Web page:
Welcome to New Choice Health where we help you make informed decisions about your medical procedures by giving you the tools you need to compare facilities in your area.
Shop and save with New Choice Health!
|Kyphoplasty Cost Average||$13,500 - $36,900||Free Quote|
|Orchard Creek Surgery Center||Mountain View||Ambulatory Surgical Center|
|Santa Clara Valley Medical Center||San Jose||Acute Care Hospital|
|El Camino Surgery Center||Mountain View||Ambulatory Surgical Center|
|Surgecenter of Palo Alto||Palo Alto||Ambulatory Surgical Center|
|Regional Medical Center of San Jose||San Jose||Acute Care Hospital|
|Mckee Surgery Center||San Jose||Ambulatory Surgical Center|
|Kaiser Permanente Santa Teresa-san Jose Medical Center||San Jose||Acute Care Hospital|
|Saratoga Surgery Center||Saratoga||Ambulatory Surgical Center|
|Montpelier Surgery Center||San Jose||Ambulatory Surgical Center|
|Stanford Hospital||Stanford||Acute Care Hospital|
|O'connor Hospital||San Jose||Acute Care Hospital|
|Hospital Drive Surgery Center||Mountain View||Ambulatory Surgical Center|
|South Bay Surgery Center||Los Gatos||Ambulatory Surgical Center|
|South Bay Surgery Center||Morgan Hill||Ambulatory Surgical Center|
|El Camino Hospital||Mountain View||Acute Care Hospital|
|Community Hospital of Los Gatos||Los Gatos||Acute Care Hospital|
|Los Altos Surgery Center||Los Altos||Ambulatory Surgical Center|
|Good Samaritan Hospital||San Jose||Acute Care Hospital|
|Campus Surgery Center||Palo Alto||Ambulatory Surgical Center|
|Central Medical Center||Santa Clara||Ambulatory Surgical Center|
|Kaiser Permanente Santa Clara Medical Center||Santa Clara||Acute Care Hospital|
|Hazel Hawkins Memorial Hospital||Hollister||Acute Care Hospital|
|Saint Louise Regional Hospital||Gilroy||Acute Care Hospital|
|Spine and Sports Surgical Center||Campbell||Ortho Surgery Center|
|Waverley Surgery Center||Palo Alto||Ambulatory Surgical Center|
|Los Gatos Surgical Center||Los Gatos||Ambulatory Surgical Center|
Kyphoplasty Cost and Procedure Introduction
Kyphoplasty is a relatively simple procedure to relieve pain caused by spinal compression fractures (sometimes caused by osteoporosis) and to correct bone deformity. Kyphoplasties are performed in a hospital or outpatient surgical facility by a spine specialist. This is typically an outpatient procedure, but you may have to stay in the hospital if you have certain health issues or if there are complications during the procedure. This procedure is conducted using general anesthesia. Kyphoplasty uses balloons and bone cement to create an internal cast. The acrylic bone cement hardens quickly, so the spine is stabilized almost immediately. You can return to normal activities quickly following the procedure.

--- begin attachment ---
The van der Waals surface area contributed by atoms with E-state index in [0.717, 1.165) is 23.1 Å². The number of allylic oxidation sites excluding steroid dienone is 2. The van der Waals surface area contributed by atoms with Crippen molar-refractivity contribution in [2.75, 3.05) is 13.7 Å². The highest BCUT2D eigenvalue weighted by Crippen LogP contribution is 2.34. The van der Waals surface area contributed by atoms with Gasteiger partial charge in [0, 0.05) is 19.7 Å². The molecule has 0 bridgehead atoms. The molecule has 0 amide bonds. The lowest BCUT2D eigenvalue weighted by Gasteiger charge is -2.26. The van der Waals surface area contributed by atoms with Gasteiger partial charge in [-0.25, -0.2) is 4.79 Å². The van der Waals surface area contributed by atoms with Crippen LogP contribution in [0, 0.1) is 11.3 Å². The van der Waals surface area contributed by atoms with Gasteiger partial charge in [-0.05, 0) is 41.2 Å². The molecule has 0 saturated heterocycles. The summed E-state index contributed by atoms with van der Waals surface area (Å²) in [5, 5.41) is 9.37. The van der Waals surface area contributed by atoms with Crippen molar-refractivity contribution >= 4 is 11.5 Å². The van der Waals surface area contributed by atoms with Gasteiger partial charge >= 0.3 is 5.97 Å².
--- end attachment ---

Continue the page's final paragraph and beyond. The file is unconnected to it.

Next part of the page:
Patient Preparation for Kyphoplasty
A physical examination will be performed along with x-rays or MRIs. It is particularly important to inform the physician of all medications or vitamins taken regularly or if you are pregnant (or think you might be pregnant) or if you have heart, lung or other medical conditions that may need special attention, and, finally, if you have a history of bleeding disorders or if you are taking any anticoagulant (blood-thinning) medications, aspirin, or other medications that affect blood clotting. You will be given instructions in advance that will outline what you should and should not do in preparation for the surgery; be sure to read and follow those instructions. You will be asked to fast for eight hours before the procedure, generally after midnight. You will need to make arrangements for transportation after the surgery is complete. If you are given a prescription for pain medication, have it filled prior to surgery.
What to Expect During and After Kyphoplasty
The procedure itself takes about an hour (or one hour for each fracture), but the preparation and recovery time may add several hours. Most patients go home the same day as the surgery if there are no major problems. An intravenous line is inserted into the arm to administer a sedative and a painkiller. Also, your heart rate, blood pressure, respiratory rate and oxygen level will be monitored during the procedure. In most cases, the procedure is done while you are under general anesthesia (unconscious and pain-free). The surgeon makes a one-inch incision over the fractured area, and using an x-ray for guidance, inserts a thin tube with a balloon at the tip into the vertebra. The balloon is then inflated to make room for the bone cement. When the balloon is removed, the acrylic cement is injected into the open area. The cement will harden in under ten minutes and the surgeon will close the incision using stitches or steri-strips.
After surgery, you will be taken to the recovery room for observation. Once your blood pressure, pulse, and breathing are stable and you are alert, you will most often be discharged to your home. Before being discharged, you will be given instructions about care for your incision, limits on activities and what you should do to aid your recovery. If you notice any of the following, call the number the hospital gave you: Fever, excessive sweating, difficulty urinating, redness, bleeding or worsening pain.
In the news